Again, I think that this is a battle between The King’s Speech and The Social Network. While Hooper won the DGA Award, Fincher came out tops at the BAFTAs and I think that we may have a Best Picture/Best Director split on our hands. From interviews with voters, it seems like they are keen on spreading the love and will be more inclined to split their votes between The King’s Speech and The Social Network.
Fincher for the win. Hooper as the dark horse.
Should Have Been A Contender - Debra Granik (Winter’s Bone)
Since the beginning of awards season, this has been dubbed as the battle between Bening and Portman. However with a SAG, BAFTA, Critic’s Choice Award, Golden Globe, Film Independent Spirit Award and slew of critics’ awards to her name, Natalie Portman has established herself as the clear frontrunner for tonight’s prize. There are still a few pundits who are predicting a Bening upset tonight, but I’m not buying it. Bening is great but she shares leading lady duties with Julianne Moore, while Portman’s performance is a consummate leading lady performance - without Portman, there’s no Black Swan and I think that this is what will set Portman apart from Bening in the end.
If Portman loses tonight, it will go down as one of the great Oscar upsets, but I don’t envisage that happening.
Should Have Been A Contender - Tilda Swinton (I Am Love)
The highest profile of these nominees is Biutiful whose star Javier Bardem garnered a Best Actor nomination for this performance. However, having received some mixed reviews and failing to win any major awards, I’ll be surprised if Biutiful wins tonight. I think that the race is between Canada’s Incendies and Denmark’s In A Better World. It is a miracle of sorts that Dogtooth was even nominated and given that it is such a polarising film, I think we can dismiss its overall chances of winning. Outside The Law has caused controversy in France due to its portrayals of Europeans in the context of the 1945 Setif Massacre and I’d be shocked to see it win. If I had to call it, I’d give it to In A Better World, which won the Golden Globe. Keep an eye out for Incendies, though.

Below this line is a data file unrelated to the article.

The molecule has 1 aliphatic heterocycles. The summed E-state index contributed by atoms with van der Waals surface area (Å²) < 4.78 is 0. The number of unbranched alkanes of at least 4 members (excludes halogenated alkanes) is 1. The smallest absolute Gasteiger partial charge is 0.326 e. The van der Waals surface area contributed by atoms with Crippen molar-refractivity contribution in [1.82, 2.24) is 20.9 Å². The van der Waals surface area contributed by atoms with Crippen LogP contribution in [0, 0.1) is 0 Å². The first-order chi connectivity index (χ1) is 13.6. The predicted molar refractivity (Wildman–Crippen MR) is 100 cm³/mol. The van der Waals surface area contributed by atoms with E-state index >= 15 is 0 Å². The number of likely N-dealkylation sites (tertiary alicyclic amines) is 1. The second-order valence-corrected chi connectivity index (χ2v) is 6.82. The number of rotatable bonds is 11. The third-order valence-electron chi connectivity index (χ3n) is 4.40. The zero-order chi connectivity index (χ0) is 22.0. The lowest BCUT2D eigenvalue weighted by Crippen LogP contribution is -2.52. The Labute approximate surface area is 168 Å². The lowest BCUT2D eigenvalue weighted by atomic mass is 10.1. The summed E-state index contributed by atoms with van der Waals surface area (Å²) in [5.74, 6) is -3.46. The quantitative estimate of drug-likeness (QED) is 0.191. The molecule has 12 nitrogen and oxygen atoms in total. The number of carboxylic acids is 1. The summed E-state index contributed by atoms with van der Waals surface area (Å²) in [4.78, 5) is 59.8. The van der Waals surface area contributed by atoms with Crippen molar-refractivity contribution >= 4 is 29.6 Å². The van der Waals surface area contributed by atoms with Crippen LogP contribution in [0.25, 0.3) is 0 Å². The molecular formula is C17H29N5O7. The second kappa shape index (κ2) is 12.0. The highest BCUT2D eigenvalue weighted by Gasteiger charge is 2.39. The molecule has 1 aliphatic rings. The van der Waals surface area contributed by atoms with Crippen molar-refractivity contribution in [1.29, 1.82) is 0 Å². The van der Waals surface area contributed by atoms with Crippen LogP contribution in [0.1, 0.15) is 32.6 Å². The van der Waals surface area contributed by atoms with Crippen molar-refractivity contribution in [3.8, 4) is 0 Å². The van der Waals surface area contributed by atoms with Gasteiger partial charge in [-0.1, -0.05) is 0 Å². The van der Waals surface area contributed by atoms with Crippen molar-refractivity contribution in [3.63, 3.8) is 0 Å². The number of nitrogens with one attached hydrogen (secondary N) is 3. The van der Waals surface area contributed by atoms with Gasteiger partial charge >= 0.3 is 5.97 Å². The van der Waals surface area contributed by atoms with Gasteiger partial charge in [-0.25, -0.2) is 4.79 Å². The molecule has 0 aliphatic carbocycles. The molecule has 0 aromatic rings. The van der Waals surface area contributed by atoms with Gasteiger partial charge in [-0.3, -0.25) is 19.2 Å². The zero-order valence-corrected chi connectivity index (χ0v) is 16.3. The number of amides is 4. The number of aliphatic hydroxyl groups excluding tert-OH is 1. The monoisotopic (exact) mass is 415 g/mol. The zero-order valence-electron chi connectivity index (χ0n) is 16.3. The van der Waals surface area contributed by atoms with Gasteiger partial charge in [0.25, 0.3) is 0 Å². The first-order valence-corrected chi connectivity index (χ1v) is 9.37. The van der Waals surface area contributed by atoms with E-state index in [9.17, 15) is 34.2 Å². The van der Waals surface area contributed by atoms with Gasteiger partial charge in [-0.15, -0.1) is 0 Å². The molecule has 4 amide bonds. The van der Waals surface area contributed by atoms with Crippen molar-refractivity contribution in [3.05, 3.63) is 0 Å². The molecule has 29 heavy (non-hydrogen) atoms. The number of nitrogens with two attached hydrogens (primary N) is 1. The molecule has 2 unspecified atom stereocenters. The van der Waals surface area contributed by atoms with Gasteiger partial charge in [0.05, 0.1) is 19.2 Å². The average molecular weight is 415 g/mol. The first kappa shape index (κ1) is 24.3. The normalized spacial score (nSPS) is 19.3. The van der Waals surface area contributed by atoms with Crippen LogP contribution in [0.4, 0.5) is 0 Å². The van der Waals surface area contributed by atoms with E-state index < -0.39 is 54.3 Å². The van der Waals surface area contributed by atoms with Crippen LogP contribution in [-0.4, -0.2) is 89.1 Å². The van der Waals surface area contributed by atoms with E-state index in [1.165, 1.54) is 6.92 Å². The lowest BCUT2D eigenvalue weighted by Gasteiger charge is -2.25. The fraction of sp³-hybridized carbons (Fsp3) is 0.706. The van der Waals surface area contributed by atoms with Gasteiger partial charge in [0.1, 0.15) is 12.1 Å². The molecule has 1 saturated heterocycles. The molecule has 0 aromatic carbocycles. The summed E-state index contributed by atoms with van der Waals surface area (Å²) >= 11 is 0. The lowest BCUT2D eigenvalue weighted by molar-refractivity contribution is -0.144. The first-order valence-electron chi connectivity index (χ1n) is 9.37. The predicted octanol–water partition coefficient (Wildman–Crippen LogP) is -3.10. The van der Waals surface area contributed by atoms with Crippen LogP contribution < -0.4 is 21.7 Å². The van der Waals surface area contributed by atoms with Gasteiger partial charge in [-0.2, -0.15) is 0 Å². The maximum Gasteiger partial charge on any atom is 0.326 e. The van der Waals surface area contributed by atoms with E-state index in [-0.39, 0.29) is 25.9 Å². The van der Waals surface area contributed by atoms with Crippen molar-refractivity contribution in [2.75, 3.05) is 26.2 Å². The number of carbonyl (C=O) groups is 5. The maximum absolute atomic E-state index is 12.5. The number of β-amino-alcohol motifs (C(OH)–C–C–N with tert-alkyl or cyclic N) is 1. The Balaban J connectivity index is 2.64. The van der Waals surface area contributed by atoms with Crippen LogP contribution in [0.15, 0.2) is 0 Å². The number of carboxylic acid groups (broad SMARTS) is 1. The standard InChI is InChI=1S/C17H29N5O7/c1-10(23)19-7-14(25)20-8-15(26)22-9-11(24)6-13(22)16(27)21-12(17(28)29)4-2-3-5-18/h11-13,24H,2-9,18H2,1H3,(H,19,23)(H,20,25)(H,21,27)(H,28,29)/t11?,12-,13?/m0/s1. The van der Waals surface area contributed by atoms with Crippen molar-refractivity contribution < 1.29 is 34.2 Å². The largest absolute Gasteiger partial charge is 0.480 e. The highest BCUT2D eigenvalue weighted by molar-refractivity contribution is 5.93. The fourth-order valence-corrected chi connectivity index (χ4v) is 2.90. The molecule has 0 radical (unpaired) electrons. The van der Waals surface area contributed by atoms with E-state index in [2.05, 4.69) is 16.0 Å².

Thank you for all the insights into how you think the night is going to play out. Are you going to be posting thoughts on sound editing/mixing? I would love to get your thoughts on this particular category.
No problem! I wasn’t going to, but seeing as how you asked - I think both sound categories are going to go Inception's way. Although, I have kind of gathered that The King’s Speech is an outside bet for Sound Mixing. I’m still going to stick with Inception for both categories, though.
I think that everyone is rooting for a win from Exit Through The Gift Shop tonight, if only to see if/how the enigmatic artist Banksy accepts his award. In reality, I am calling this award to go to Inside Job, the devastating exposé on the Wall Street bankers that caused the recent economic collapse. Mildly depressing and infuriating, yes, but even more relevant to our time than The Social Network.